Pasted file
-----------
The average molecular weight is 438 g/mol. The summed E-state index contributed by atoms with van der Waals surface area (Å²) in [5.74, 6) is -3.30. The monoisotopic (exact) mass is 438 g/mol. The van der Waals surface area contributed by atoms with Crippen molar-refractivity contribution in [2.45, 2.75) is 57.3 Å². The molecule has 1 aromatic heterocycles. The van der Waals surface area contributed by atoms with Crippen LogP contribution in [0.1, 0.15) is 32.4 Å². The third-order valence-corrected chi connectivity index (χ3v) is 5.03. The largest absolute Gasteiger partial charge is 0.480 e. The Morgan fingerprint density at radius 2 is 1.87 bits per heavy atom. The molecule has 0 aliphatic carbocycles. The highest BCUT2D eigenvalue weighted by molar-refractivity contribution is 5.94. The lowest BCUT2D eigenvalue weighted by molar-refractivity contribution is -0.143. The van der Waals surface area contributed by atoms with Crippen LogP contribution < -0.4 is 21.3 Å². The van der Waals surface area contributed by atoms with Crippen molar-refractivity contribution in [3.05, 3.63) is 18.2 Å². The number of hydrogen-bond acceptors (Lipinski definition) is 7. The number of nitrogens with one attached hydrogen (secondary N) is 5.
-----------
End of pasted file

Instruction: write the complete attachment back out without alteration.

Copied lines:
The average molecular weight is 438 g/mol. The summed E-state index contributed by atoms with van der Waals surface area (Å²) in [5.74, 6) is -3.30. The monoisotopic (exact) mass is 438 g/mol. The van der Waals surface area contributed by atoms with Crippen molar-refractivity contribution in [2.45, 2.75) is 57.3 Å². The molecule has 1 aromatic heterocycles. The van der Waals surface area contributed by atoms with Crippen LogP contribution in [0.1, 0.15) is 32.4 Å². The third-order valence-corrected chi connectivity index (χ3v) is 5.03. The largest absolute Gasteiger partial charge is 0.480 e. The Morgan fingerprint density at radius 2 is 1.87 bits per heavy atom. The molecule has 0 aliphatic carbocycles. The highest BCUT2D eigenvalue weighted by molar-refractivity contribution is 5.94. The lowest BCUT2D eigenvalue weighted by molar-refractivity contribution is -0.143. The van der Waals surface area contributed by atoms with Crippen LogP contribution < -0.4 is 21.3 Å². The van der Waals surface area contributed by atoms with Crippen molar-refractivity contribution in [3.05, 3.63) is 18.2 Å². The number of hydrogen-bond acceptors (Lipinski definition) is 7. The number of nitrogens with one attached hydrogen (secondary N) is 5.